1. It is always the ‘either/or’ issue that bothers me. Some want to be online and open and some prefer to be more private (just like the adults.) How do we accomodate both diverse beliefs? Should we requires students to have online identities or should they choose? Are they capable of making that choice themselves and if so, at what age?

    I realize that I make that choice for them in a small way every day I stream live from my classroom, upload a video or a picture, or even have them share their blog posts. I have been challenged several times by people interested in privacy, but the ones I pay attention to are the ones that ask me if I have made it clear to the students they should have that choice. I haven’t, and I am not sure I want to. I am afraid they will say they don’t want to be streamed….

    • George

      Great point William…What I would say that no one should force kids to be online but there is no “either/or” in the notion of teaching them to be appropriate. I think that is something that we have to continuously address. Thanks for your comment 🙂

    • As someone who has argued with William on this, I feel like I should clarify a both/and perspective.

      I want students to value the right to privacy, but I want them to be encouraged to go public and be authentic there. We need to create spaces of permission where they have gates instead of walls and they can freely decide how public or private they want to be.

      Anonymity isn’t even a wall. It’s a mask. Being anonymous is essentially saying, “I want to be someone other than myself.” Often, this is borne out of fear or a desire to do what you want with no consequences. Privacy is different. So is solitude. Those are the spaces where you say, “I have nothing to hide. But I just want to be alone for awhile, outside the ultra-public lens of social media.”

  2. Great post George! The appropriateness of our students’ digital ways must be core to what we do in our schools. We cannot simply ban technology usage. We must teach and model appropriate use, focusing on ehtical citizenship within a digital age.

  3. George, in my opinion, an online profile or digital footprint is inevitable and unavoidable for many people. In Australia, teens enthusiastically share their lives online. I agree with Chris. As educators, we can offer guidance to create a positive digital footprint. They won’t always get it right, but then, we’re all human! We sometimes don’t portray the best side of ourselves in face-to-face communication either. Increasingly, the online world IS the real world, so maybe we need to stop pretending that they are separate. Thanks for your post. The stats are really interesting.

  4. Josh Allen

    The online world is not the real world. The real world includes the increasingly social networking that is done, but it also includes long walks through a forest, watching thunderstorms roll in, and a variety of other non-techie activities. We shouldn’t FORCE kids to be online, but we should appropriately model it as a way to share the great things they are doing. I completely agree with John’s points about making gates for kids to choose to walk through.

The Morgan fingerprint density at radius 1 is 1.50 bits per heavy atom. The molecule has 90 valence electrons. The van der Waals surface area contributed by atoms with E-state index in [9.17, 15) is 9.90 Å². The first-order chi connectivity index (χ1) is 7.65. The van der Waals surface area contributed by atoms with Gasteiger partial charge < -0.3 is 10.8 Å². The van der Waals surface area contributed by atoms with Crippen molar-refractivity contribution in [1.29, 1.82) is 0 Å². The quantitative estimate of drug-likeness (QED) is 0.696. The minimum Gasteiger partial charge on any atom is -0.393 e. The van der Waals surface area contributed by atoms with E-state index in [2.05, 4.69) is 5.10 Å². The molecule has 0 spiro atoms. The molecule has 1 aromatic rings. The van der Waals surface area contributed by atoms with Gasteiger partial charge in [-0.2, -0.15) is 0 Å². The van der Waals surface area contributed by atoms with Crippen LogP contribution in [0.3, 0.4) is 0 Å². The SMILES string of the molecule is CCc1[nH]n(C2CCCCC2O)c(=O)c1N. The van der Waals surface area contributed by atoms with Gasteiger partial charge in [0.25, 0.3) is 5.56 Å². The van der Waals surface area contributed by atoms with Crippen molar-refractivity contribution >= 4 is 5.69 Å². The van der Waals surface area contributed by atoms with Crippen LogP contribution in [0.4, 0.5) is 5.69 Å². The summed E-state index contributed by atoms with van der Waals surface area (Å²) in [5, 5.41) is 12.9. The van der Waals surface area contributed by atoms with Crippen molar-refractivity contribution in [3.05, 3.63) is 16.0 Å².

5. Marianne Rogers

    I tend to agree with Josh. We need to continue to reflect the real world(s) and have our students act to create positive digital footprints, positive environmental footprints & positive social footprints as well. There is life outside the techno-bubble.
    Perhaps the larger question is: How can we ensure that are students listen to the call fom all the opportunities competing for their time and focus? How can we have them consider “What should be done?” “How is his action shaping who I am and how others see me?”. Firstly, we need them to hear us.
    We need to ensure that our “voice” is relevant for it to be heard among the cacophonous temptations. This is about modeling what can be done as well as suggesting what should be done. We need to create spaces where students are engaged, connected and receive positive, meaningful feedback while holding true to our values. They are living in the present. Who is keeping an eye on how it is shaping their/our future? This is a tall order with such rapid responses from so many possible spaces.
    I also agree with Kate. Our students are human and crave human interactions that reinforce their needs and wants.. Do we create communities to which they want to belong?
    In the debate on whether we should be anonymous or not, it seems to me that our students are seeking ways to be recognized and heard. Anonymity just doesn’t cut it. We have to continue addressing “appropriate” even though that measure is rapidly changing. It is about genuine voice and providing opportunities carefully crafted to engage and reward. Making the choice to have our students open new doors is a part of sound pedagogy. When students are choosing which doors they step through, perhaps we start anonymously and then make ourselves known in the ones that invite us to be a part of something real – a community. If our students are only seeing “The Lady or The Tiger”, it is appropriate to have them choose the other doors that can open up for them – anonymous in some and judging what is appropriate in all.

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